Sam Palmisano has said we need to shift the control of decision-making to the IBMer, and he is right. There is just too much going on too fast for the people at the top to make all the decisions—or even to know what decisions to make. So, business leaders now need to concentrate on shaping the organizational climate to one that encourages and enables subordinate leaders to take initiative and that fosters high-performing and deeply engaged units and teams. Creating such a climate would have been good leadership in the past, but doing so today is essential.
IBM has already taken steps to identify and foster the leadership skills needed to confront the current and future complexity of creating a smarter planet. In 2009, IBM articulated a leadership framework, and in 2010, a new set of competencies was included in that framework. This framework and those competencies are what our best judgment and data indicate will equip all IBMers to move successfully into the future.
In your work developing IBM’s executive leaders for the last thirteen years, has there been a course that consistently has created a leadership ‘epiphany’ for developing leaders? Can you share what that course is and why it has that impact?
The goal of all of our leadership courses is to bring leaders at all stages of development to new understandings of the role they need to play and how to play it. We want them to experience an identity crisis each time they participate in a program. But I think BBIL for new IBM leaders and AccEL for new executives are the most important programs. They are the times when we help newly identified leaders to recognize the changed expectations that the company has for them and that they should have for themselves as they make the transition into the role of manager or executive.
The metaphor we use for the IBM Competencies is an iceberg. At or above the waterline are a person’s knowledge and skills. Deeper in the iceberg are things such as their motives, assumptions, self-image, and social role. These are all in play, but often they are not recognized. To be good leaders our motives have to be other-directed not self-directed. And our senses of identity and social role have to change—and that is not easy. For example, if you see yourself as an engineer, your expectations of yourself are different than if you see yourself as a manager. Similarly, if others see you as an engineer, their expectations of you are different than if they see you as a manager. New managers and executives have to understand that the company is no longer depending on them as engineers or as any other specific profession. IBM is no longer depending on their degrees and what they learned in school. Rather, the company is counting on what they have learned and how they have matured as people as they have taken on successively increased responsibilities.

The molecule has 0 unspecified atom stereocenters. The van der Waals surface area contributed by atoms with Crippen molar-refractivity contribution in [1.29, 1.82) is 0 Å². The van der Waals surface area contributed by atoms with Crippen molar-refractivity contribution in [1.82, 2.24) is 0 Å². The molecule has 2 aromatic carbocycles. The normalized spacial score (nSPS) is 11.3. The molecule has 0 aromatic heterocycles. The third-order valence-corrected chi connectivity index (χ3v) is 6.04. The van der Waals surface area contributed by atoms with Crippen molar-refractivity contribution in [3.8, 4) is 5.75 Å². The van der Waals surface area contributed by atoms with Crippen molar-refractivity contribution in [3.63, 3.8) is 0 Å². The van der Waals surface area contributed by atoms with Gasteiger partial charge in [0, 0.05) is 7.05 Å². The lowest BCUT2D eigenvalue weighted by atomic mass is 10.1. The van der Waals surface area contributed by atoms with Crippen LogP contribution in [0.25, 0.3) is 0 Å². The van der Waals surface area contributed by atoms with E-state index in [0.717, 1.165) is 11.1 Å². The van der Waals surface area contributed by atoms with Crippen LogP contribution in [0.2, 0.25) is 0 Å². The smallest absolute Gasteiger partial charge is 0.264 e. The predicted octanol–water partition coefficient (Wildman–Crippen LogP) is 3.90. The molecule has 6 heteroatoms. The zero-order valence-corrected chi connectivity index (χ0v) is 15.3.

The participants in these programs come to realize that IBM is now expecting them to be a manager or executive and a leader. Because of the pride they have in their former identity and the success it has brought them, too many new managers and executives continue to think of themselves as engineers, accountants, lawyers, or whatever their area of professional expertise was. They see their managerial responsibilities as secondary. In BBIL and AccEL programs, attendees come to appreciate that when IBM puts them in positions of leadership, it has placed a special trust and confidence in them and implicitly, if not explicitly, has charged them to develop the human resources entrusted to them—and by doing so, multiply their impact on IBM. Participants leave these programs taking their responsibility as leaders seriously.
From your three “tours of duty,” can you share one leadership anecdote that stands out for you?
The anecdote that my wife thinks most emblematic of me is the chapter entitled “Leader of Rebels,” in which I attempt to instill discipline and a sense of purpose in a platoon of unruly soldiers, but all of the experiences in the book have made lasting impressions on me. If I had to choose one or two, I would choose “Just Names” and “On Leadership and Kite Flying,” because of the depth of feelings they evoke. Some of the events in “Just Names” occurred over 40 years ago, yet I cried when I wrote it and still do when I read it. “On Leadership and Kite Flying,” is a sweet memory. I smiled when I wrote it, and it will forever bring a smile to my face when I think of the experience. These events show that we can draw leadership lessons from sad experiences with people we disdain and from fun experiences with people we love.
Who can benefit from reading Leadership in My Rearview Mirror?
Like many authors, I hope this book has mass appeal. I would like to think it is for people who aspire to be leaders, leaders who want to be better, and people who simply enjoy good stories. The book is not focused on any narrow field. It is relevant to business managers and executives and people in nonprofit organizations, government, and military service and parents and teachers and all the “ordinary people” who, by choice or happenstance, are in positions in which their ideas and character are likely to influence the thoughts and actions of other “ordinary people,” and bring about extraordinary results.